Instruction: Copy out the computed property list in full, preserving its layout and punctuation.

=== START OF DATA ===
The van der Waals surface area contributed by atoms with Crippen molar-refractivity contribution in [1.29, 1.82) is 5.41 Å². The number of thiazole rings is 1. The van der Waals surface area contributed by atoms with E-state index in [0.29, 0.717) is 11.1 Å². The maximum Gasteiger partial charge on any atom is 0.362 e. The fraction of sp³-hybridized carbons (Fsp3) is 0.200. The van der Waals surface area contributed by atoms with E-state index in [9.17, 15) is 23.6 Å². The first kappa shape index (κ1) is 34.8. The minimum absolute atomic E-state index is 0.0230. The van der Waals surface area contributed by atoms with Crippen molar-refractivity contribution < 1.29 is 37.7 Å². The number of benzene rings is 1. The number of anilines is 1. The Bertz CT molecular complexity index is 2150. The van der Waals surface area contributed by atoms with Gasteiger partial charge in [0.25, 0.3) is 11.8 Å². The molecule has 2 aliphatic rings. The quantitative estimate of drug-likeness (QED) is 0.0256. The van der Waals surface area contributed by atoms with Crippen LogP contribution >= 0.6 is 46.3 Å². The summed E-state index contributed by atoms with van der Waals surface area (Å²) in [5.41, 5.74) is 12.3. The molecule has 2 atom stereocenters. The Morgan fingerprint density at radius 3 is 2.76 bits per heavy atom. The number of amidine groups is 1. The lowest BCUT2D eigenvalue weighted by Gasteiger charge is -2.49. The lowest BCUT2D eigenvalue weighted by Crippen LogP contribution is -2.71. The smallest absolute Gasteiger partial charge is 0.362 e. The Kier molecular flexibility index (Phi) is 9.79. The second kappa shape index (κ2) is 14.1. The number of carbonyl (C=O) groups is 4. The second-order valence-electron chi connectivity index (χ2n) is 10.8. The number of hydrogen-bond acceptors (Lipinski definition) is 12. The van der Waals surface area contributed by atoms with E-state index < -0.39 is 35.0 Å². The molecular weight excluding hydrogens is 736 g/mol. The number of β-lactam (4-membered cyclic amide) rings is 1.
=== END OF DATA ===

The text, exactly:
The van der Waals surface area contributed by atoms with Crippen molar-refractivity contribution in [1.29, 1.82) is 5.41 Å². The number of thiazole rings is 1. The van der Waals surface area contributed by atoms with E-state index in [0.29, 0.717) is 11.1 Å². The maximum Gasteiger partial charge on any atom is 0.362 e. The fraction of sp³-hybridized carbons (Fsp3) is 0.200. The van der Waals surface area contributed by atoms with E-state index in [9.17, 15) is 23.6 Å². The first kappa shape index (κ1) is 34.8. The minimum absolute atomic E-state index is 0.0230. The van der Waals surface area contributed by atoms with Crippen molar-refractivity contribution < 1.29 is 37.7 Å². The number of benzene rings is 1. The number of anilines is 1. The Bertz CT molecular complexity index is 2150. The van der Waals surface area contributed by atoms with Gasteiger partial charge in [0.25, 0.3) is 11.8 Å². The molecule has 2 aliphatic rings. The quantitative estimate of drug-likeness (QED) is 0.0256. The van der Waals surface area contributed by atoms with Crippen LogP contribution >= 0.6 is 46.3 Å². The summed E-state index contributed by atoms with van der Waals surface area (Å²) in [5.41, 5.74) is 12.3. The molecule has 2 atom stereocenters. The Morgan fingerprint density at radius 3 is 2.76 bits per heavy atom. The number of amidine groups is 1. The lowest BCUT2D eigenvalue weighted by Gasteiger charge is -2.49. The lowest BCUT2D eigenvalue weighted by Crippen LogP contribution is -2.71. The smallest absolute Gasteiger partial charge is 0.362 e. The Kier molecular flexibility index (Phi) is 9.79. The second kappa shape index (κ2) is 14.1. The number of carbonyl (C=O) groups is 4. The second-order valence-electron chi connectivity index (χ2n) is 10.8. The number of hydrogen-bond acceptors (Lipinski definition) is 12. The van der Waals surface area contributed by atoms with E-state index < -0.39 is 35.0 Å². The molecular weight excluding hydrogens is 736 g/mol. The number of β-lactam (4-membered cyclic amide) rings is 1.